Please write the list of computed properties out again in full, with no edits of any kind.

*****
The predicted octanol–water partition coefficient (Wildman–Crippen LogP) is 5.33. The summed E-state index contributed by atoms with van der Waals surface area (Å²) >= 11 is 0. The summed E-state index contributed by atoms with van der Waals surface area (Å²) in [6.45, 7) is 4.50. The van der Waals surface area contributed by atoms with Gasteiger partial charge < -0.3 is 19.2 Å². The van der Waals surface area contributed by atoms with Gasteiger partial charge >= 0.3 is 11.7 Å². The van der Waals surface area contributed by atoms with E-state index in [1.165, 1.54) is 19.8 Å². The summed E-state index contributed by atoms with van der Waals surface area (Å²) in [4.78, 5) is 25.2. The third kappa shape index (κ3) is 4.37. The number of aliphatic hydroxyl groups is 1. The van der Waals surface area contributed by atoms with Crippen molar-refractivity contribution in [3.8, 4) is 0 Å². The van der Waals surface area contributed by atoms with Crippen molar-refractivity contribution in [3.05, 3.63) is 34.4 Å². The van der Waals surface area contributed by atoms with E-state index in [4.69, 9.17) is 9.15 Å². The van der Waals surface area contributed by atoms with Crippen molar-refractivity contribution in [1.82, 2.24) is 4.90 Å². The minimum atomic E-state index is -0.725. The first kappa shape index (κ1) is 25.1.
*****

The predicted octanol–water partition coefficient (Wildman–Crippen LogP) is 5.33. The summed E-state index contributed by atoms with van der Waals surface area (Å²) >= 11 is 0. The summed E-state index contributed by atoms with van der Waals surface area (Å²) in [6.45, 7) is 4.50. The van der Waals surface area contributed by atoms with Gasteiger partial charge < -0.3 is 19.2 Å². The van der Waals surface area contributed by atoms with Gasteiger partial charge >= 0.3 is 11.7 Å². The van der Waals surface area contributed by atoms with E-state index in [1.165, 1.54) is 19.8 Å². The summed E-state index contributed by atoms with van der Waals surface area (Å²) in [4.78, 5) is 25.2. The third kappa shape index (κ3) is 4.37. The number of aliphatic hydroxyl groups is 1. The van der Waals surface area contributed by atoms with Crippen molar-refractivity contribution in [3.8, 4) is 0 Å². The van der Waals surface area contributed by atoms with Crippen molar-refractivity contribution in [3.05, 3.63) is 34.4 Å². The van der Waals surface area contributed by atoms with E-state index in [4.69, 9.17) is 9.15 Å². The van der Waals surface area contributed by atoms with Crippen molar-refractivity contribution in [1.82, 2.24) is 4.90 Å². The minimum atomic E-state index is -0.725. The first kappa shape index (κ1) is 25.1.